DAVID MARCUS: The insidious decline of American services and comforts, from malls to movies to mid-range restaurants

For at least the last century or so, there has been a basic, civic deal in American society and life: if you worked hard, even at modest employment, working-class luxuries were available.

Today, in our cold and all-too-empty, post-Covid lockdown age, that promise is being reneged on, and our nation is paying the price.

Our shopping malls, where they still exist, are too often cesspools of half empty floors filled with a stale sense of reminiscence of what once was.

In the stores that are open, like LuluLemon and Lowes, employees are fired for trying to stop criminals from ravaging the shelves in their thievery. What message does this send to the middle-class consumer if not, “You can come, but there might be a flash mob of shoplifters."

Our movie theaters, once shimmering with the glamor of Hollywood and dreams, lay in depressed doldrums of dirty destitution, where the projectors or air conditioning don't even work.

A trip to Disney World, which was traditionally a manageable extravagance for a sanitation worker with a wife and two kids, might as well be a first-class flight on the Concorde these days. Even Disney head honcho Bob Iger says it's too expensive.

In New York, the government wants to shut down wood-fire pizza joints to save the planet. These are some of the only restaurants in the city where a couple can have a tablecloth, a bottle of Chianti, and get out for under a hundred bucks.

Notice that when it comes to climate change, it’s always the working man’s gas stove, or gas car, or power generator that gets the ax. It's never, for example, John Kerry or Leonardo DiCaprio’s private jets.

Even the parks and recreation centers in most of our cities stand in stolid disrepair, many overrun by junkies, and some just abandoned by local governments completely.

Public pools are in decline. So if you can’t afford that country club membership and there isn’t a YMCA near you, then sorry, you and your kids are just out of luck.

The list goes on. And on. And on.

Now to be sure, for those flush with a few more bucks in their pockets, there are upscale versions of everything listed above, Alamo Drafthouses, malls that feature Fendi and Ferragamo, there is fine dining and VRBO vacations in fancy private homes, but what is left for the working class?

Here the story moves from depressing to insidious, because what middle-class luxuries do exist now - today’s riches of the poor - all have one society-crushing thing in common: they don’t require anyone to leave the house.

Today’s luxuries? The big screen TV, the streaming services and WiFi plans, Amazon Prime, everything you could possibly want, delivered right to you, just please don’t go outside.

To whatever degree it may have been intentional, the Covid-lockdowns were a kind of an experiment; we didn’t actually know if any semblance of society could survive if everyone stayed home. Sadly, we sort of succeeded.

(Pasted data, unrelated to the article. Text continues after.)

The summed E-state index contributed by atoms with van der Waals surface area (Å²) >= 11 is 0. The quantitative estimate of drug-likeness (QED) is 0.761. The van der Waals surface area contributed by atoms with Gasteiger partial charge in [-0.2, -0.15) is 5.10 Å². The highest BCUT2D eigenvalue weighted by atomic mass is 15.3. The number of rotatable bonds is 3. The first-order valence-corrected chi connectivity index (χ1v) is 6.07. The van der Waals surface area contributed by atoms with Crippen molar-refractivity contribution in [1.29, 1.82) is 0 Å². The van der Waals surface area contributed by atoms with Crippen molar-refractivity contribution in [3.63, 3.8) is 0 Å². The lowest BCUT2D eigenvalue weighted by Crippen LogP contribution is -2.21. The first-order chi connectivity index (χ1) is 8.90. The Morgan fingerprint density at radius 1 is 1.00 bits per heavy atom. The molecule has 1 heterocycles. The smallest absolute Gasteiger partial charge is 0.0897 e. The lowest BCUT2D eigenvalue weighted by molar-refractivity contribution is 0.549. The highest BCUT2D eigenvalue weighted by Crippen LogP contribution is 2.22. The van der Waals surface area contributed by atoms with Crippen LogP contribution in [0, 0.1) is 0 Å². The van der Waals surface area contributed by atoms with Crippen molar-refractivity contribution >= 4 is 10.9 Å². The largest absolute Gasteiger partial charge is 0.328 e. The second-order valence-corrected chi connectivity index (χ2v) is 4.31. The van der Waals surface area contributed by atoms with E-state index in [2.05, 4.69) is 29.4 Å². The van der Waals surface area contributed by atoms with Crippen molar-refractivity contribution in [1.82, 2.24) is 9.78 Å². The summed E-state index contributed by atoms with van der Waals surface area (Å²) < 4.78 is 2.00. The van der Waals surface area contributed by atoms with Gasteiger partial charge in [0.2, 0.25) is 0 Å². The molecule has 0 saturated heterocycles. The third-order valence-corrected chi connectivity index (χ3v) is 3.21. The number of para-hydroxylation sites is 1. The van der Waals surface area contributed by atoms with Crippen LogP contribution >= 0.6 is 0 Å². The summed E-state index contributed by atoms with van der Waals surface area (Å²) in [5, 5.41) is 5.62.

And our corporations learned the lesson well: no rent to pay on brick and mortar stores, in-person American employees replaced by cheap foreign customer service representatives, or worse, AI, that send you through endless Mobius loops of fruitless phone calls.

And it’s not so much that our corporate overlords are engaged in social engineering, though who knows; it's just profitable for them to keep us penned in our houses, suckling at the teat of big tech.

But where is the joy? Where are the affordable finer things that fill our lives with meaningful memories? Must they be replaced by blinking screens in the light dimmed confines of our private dwellings?

Where is American public life for the farm worker who can’t drop a thousand bucks on a Taylor Swift ticket?

Where are the amenities for the men and women whose manual labor makes all of the wonders enjoyed by the wealthy elites possible?

Where can a hardscrabble mom and dad, the most basic unit of civic life, take their kids, affordably, to build the kind of experiences we took for granted for so long?

Increasingly, corporations and their elites are pushing us towards a world in which they frolic on super yachts while not even saying, “let them eat cake,” it's “let them eat microwave popcorn and watch Netflix.”

How long before the message to the masses literally becomes, just go to work, get home, put on the VR goggles, smoke your legal weed, eat your fake hamburger made of bugs and then die?

This is a crisis that is out of sight of most in the media, which has the means to circumvent our society’s appalling lack of working class luxuries, but the workers feel it, even if they lack the means to broadcast their dismay.

Make no mistake, this staggering lack of affordable social activities is a crisis.

Every person who puts in a day’s work has the right to expect that they can have a few nice things, a few enriching experiences, because without those moments, without those interactions, what are we even doing here?

Image: Title: mall